Pauling only really became politically active after the second world war after seeing the devastation caused by Hiroshima and Nagasaki. It was these event which made him realise how dangerous these newly developed Nuclear weapons were. Like many other Scientists who made important contribution during the war effort he had become a recognised public figure and at the same time was financially well off due to royalties from his book. This put him in a very good position to start his campaigns and began by joining the Emergency Committee for Atomic Scientists when invited by Albert Einstien. Being part of the committee involved touring the country giving informative talks rather than making policies. His campaigns were taking place at the time of the cold war when there was great suspicsion of anything that might be communist. Paulings anti-war campaigns were considered by many very left-wing and as a result he had his passport denied. It was only reinstated after public outcry and after the announcement he had won the Nobel prize for chemistry.  This did not stop Pauling and in 1958 he and Eva Helen presented a petition to the United Nations with 11 021 signitures of scientists acrros the globe who were against above ground nuclear testing. Finally in 1963 after a decade of campaigns a partial test ban treaty was signed and that same day that it was announced he had won his second Nobel Prize for peace. The Committee stated that "since 1946 (Linus Carl Pauling) has campaigned ceaselessly, not only against the testing of nuclear weapons, not only against the spread of these armaments, not only against their very use, but against all warfare as means of solving international conflicts."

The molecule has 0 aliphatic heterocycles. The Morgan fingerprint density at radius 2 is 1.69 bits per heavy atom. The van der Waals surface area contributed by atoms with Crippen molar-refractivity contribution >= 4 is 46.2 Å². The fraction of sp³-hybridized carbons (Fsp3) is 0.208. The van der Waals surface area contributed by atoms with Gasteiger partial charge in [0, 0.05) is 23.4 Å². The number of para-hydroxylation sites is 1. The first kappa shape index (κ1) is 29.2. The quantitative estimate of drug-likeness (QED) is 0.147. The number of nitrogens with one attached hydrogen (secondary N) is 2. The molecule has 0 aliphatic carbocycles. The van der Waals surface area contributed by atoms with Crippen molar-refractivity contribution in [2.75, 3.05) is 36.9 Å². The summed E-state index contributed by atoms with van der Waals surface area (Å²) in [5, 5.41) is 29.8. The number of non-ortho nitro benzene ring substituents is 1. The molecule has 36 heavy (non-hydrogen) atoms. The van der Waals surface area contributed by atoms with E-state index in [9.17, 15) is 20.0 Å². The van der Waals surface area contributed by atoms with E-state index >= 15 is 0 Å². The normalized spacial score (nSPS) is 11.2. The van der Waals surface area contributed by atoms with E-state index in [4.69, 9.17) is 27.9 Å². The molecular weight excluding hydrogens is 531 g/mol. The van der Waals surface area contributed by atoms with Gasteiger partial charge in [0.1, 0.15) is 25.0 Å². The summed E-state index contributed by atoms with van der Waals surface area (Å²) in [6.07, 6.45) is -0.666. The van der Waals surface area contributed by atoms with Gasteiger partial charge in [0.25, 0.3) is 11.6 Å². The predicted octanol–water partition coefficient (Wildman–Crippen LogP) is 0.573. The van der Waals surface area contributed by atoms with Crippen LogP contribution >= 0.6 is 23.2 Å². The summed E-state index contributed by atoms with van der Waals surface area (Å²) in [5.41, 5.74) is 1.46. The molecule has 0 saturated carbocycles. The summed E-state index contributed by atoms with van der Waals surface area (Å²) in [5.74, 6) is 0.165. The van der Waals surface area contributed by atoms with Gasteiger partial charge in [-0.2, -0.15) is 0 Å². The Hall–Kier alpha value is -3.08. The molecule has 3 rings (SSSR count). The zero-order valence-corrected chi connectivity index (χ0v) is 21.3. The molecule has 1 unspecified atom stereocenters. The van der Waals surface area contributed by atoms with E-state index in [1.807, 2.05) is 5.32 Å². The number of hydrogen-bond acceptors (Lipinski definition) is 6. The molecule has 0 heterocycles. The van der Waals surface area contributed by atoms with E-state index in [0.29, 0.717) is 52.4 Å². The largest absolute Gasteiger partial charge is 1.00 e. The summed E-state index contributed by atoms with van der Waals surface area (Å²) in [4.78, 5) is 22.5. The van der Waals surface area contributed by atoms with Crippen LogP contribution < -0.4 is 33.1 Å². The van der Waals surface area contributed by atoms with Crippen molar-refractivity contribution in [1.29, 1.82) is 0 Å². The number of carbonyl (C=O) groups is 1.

Participating in a peace demonstration at the White House, April 1962

                                                            Taken from